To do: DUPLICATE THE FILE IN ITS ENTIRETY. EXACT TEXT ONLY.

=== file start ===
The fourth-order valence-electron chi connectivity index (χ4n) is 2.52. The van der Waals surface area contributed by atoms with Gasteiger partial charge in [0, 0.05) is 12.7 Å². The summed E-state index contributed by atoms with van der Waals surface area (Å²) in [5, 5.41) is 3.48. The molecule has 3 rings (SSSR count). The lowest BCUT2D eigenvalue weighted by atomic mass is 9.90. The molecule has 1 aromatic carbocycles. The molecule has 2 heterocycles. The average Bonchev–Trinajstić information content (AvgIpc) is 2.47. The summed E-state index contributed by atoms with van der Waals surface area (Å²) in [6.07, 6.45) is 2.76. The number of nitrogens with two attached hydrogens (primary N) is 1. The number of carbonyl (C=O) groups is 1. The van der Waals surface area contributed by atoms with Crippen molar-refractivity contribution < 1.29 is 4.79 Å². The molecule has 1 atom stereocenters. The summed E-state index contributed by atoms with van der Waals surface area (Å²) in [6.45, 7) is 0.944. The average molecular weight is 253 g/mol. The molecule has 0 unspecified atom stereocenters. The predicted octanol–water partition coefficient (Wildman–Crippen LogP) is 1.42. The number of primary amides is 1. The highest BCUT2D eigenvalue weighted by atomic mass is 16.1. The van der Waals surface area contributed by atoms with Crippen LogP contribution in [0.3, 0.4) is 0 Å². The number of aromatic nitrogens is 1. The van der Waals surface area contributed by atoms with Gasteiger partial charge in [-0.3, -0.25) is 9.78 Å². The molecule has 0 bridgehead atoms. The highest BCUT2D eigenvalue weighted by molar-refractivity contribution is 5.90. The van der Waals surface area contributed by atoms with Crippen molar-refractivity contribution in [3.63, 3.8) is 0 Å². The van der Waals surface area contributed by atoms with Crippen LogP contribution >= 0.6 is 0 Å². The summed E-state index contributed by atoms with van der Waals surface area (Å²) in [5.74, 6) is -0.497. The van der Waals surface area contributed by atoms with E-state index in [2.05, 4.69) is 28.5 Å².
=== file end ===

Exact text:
The fourth-order valence-electron chi connectivity index (χ4n) is 2.52. The van der Waals surface area contributed by atoms with Gasteiger partial charge in [0, 0.05) is 12.7 Å². The summed E-state index contributed by atoms with van der Waals surface area (Å²) in [5, 5.41) is 3.48. The molecule has 3 rings (SSSR count). The lowest BCUT2D eigenvalue weighted by atomic mass is 9.90. The molecule has 1 aromatic carbocycles. The molecule has 2 heterocycles. The average Bonchev–Trinajstić information content (AvgIpc) is 2.47. The summed E-state index contributed by atoms with van der Waals surface area (Å²) in [6.07, 6.45) is 2.76. The number of nitrogens with two attached hydrogens (primary N) is 1. The number of carbonyl (C=O) groups is 1. The van der Waals surface area contributed by atoms with Crippen molar-refractivity contribution < 1.29 is 4.79 Å². The molecule has 1 atom stereocenters. The summed E-state index contributed by atoms with van der Waals surface area (Å²) in [6.45, 7) is 0.944. The average molecular weight is 253 g/mol. The molecule has 0 unspecified atom stereocenters. The predicted octanol–water partition coefficient (Wildman–Crippen LogP) is 1.42. The number of primary amides is 1. The highest BCUT2D eigenvalue weighted by atomic mass is 16.1. The van der Waals surface area contributed by atoms with Crippen LogP contribution in [0.3, 0.4) is 0 Å². The number of aromatic nitrogens is 1. The van der Waals surface area contributed by atoms with Gasteiger partial charge in [-0.3, -0.25) is 9.78 Å². The molecule has 0 bridgehead atoms. The highest BCUT2D eigenvalue weighted by molar-refractivity contribution is 5.90. The van der Waals surface area contributed by atoms with Crippen molar-refractivity contribution in [3.63, 3.8) is 0 Å². The van der Waals surface area contributed by atoms with Crippen LogP contribution >= 0.6 is 0 Å². The summed E-state index contributed by atoms with van der Waals surface area (Å²) in [5.74, 6) is -0.497. The van der Waals surface area contributed by atoms with E-state index in [2.05, 4.69) is 28.5 Å².